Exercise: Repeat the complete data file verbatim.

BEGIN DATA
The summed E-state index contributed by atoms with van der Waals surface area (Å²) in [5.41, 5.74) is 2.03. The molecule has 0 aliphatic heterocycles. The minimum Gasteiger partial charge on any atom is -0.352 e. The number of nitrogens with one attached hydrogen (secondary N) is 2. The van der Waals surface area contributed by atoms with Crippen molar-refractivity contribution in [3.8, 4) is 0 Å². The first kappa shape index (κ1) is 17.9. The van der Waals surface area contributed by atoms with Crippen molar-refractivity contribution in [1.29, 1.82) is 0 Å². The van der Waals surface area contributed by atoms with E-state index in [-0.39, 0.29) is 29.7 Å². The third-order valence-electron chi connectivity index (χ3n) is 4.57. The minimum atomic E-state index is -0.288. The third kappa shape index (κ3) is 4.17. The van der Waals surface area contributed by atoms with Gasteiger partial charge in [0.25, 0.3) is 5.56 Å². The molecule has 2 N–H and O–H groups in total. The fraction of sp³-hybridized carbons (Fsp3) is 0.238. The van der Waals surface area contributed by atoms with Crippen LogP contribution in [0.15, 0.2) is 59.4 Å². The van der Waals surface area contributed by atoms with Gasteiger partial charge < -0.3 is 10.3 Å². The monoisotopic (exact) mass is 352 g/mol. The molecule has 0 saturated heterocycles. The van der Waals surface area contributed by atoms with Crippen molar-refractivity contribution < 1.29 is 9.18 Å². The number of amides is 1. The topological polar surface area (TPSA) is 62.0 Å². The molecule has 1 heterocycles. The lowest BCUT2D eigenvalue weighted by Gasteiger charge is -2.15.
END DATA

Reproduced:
The summed E-state index contributed by atoms with van der Waals surface area (Å²) in [5.41, 5.74) is 2.03. The molecule has 0 aliphatic heterocycles. The minimum Gasteiger partial charge on any atom is -0.352 e. The number of nitrogens with one attached hydrogen (secondary N) is 2. The van der Waals surface area contributed by atoms with Crippen molar-refractivity contribution in [3.8, 4) is 0 Å². The first kappa shape index (κ1) is 17.9. The van der Waals surface area contributed by atoms with Crippen molar-refractivity contribution in [1.29, 1.82) is 0 Å². The van der Waals surface area contributed by atoms with E-state index in [-0.39, 0.29) is 29.7 Å². The third-order valence-electron chi connectivity index (χ3n) is 4.57. The minimum atomic E-state index is -0.288. The third kappa shape index (κ3) is 4.17. The van der Waals surface area contributed by atoms with Gasteiger partial charge in [0.25, 0.3) is 5.56 Å². The molecule has 2 N–H and O–H groups in total. The fraction of sp³-hybridized carbons (Fsp3) is 0.238. The van der Waals surface area contributed by atoms with Crippen LogP contribution in [0.15, 0.2) is 59.4 Å². The van der Waals surface area contributed by atoms with Gasteiger partial charge < -0.3 is 10.3 Å². The monoisotopic (exact) mass is 352 g/mol. The molecule has 0 saturated heterocycles. The van der Waals surface area contributed by atoms with Crippen molar-refractivity contribution < 1.29 is 9.18 Å². The number of amides is 1. The topological polar surface area (TPSA) is 62.0 Å². The molecule has 1 heterocycles. The lowest BCUT2D eigenvalue weighted by Gasteiger charge is -2.15.